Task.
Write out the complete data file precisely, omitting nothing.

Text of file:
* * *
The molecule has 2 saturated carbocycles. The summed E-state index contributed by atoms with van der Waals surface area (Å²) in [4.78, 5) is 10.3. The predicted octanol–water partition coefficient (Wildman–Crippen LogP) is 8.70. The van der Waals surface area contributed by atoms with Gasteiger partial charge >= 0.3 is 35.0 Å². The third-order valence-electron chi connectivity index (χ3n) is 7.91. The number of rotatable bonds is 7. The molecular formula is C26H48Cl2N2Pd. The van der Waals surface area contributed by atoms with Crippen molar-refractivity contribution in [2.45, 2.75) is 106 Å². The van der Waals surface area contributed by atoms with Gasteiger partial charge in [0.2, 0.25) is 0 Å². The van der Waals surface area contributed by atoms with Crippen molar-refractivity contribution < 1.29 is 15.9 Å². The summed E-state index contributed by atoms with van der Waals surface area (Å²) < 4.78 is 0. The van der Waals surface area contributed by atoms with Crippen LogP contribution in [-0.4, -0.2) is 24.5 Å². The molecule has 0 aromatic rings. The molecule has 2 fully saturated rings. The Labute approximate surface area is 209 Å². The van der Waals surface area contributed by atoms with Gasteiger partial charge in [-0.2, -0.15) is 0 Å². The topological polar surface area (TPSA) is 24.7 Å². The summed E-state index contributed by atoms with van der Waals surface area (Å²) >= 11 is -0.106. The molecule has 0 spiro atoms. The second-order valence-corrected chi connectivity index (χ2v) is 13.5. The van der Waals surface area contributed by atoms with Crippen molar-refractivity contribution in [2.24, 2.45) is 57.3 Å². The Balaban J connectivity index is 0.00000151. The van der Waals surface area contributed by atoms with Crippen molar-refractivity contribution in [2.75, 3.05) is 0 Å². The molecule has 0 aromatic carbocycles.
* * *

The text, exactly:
The molecule has 2 saturated carbocycles. The summed E-state index contributed by atoms with van der Waals surface area (Å²) in [4.78, 5) is 10.3. The predicted octanol–water partition coefficient (Wildman–Crippen LogP) is 8.70. The van der Waals surface area contributed by atoms with Gasteiger partial charge >= 0.3 is 35.0 Å². The third-order valence-electron chi connectivity index (χ3n) is 7.91. The number of rotatable bonds is 7. The molecular formula is C26H48Cl2N2Pd. The van der Waals surface area contributed by atoms with Crippen molar-refractivity contribution in [2.45, 2.75) is 106 Å². The van der Waals surface area contributed by atoms with Gasteiger partial charge in [0.2, 0.25) is 0 Å². The van der Waals surface area contributed by atoms with Crippen molar-refractivity contribution < 1.29 is 15.9 Å². The summed E-state index contributed by atoms with van der Waals surface area (Å²) < 4.78 is 0. The van der Waals surface area contributed by atoms with Crippen LogP contribution in [-0.4, -0.2) is 24.5 Å². The molecule has 0 aromatic rings. The molecule has 2 fully saturated rings. The Labute approximate surface area is 209 Å². The van der Waals surface area contributed by atoms with Gasteiger partial charge in [-0.2, -0.15) is 0 Å². The topological polar surface area (TPSA) is 24.7 Å². The summed E-state index contributed by atoms with van der Waals surface area (Å²) >= 11 is -0.106. The molecule has 0 spiro atoms. The second-order valence-corrected chi connectivity index (χ2v) is 13.5. The van der Waals surface area contributed by atoms with Crippen molar-refractivity contribution in [2.24, 2.45) is 57.3 Å². The Balaban J connectivity index is 0.00000151. The van der Waals surface area contributed by atoms with Crippen molar-refractivity contribution in [2.75, 3.05) is 0 Å². The molecule has 0 aromatic carbocycles.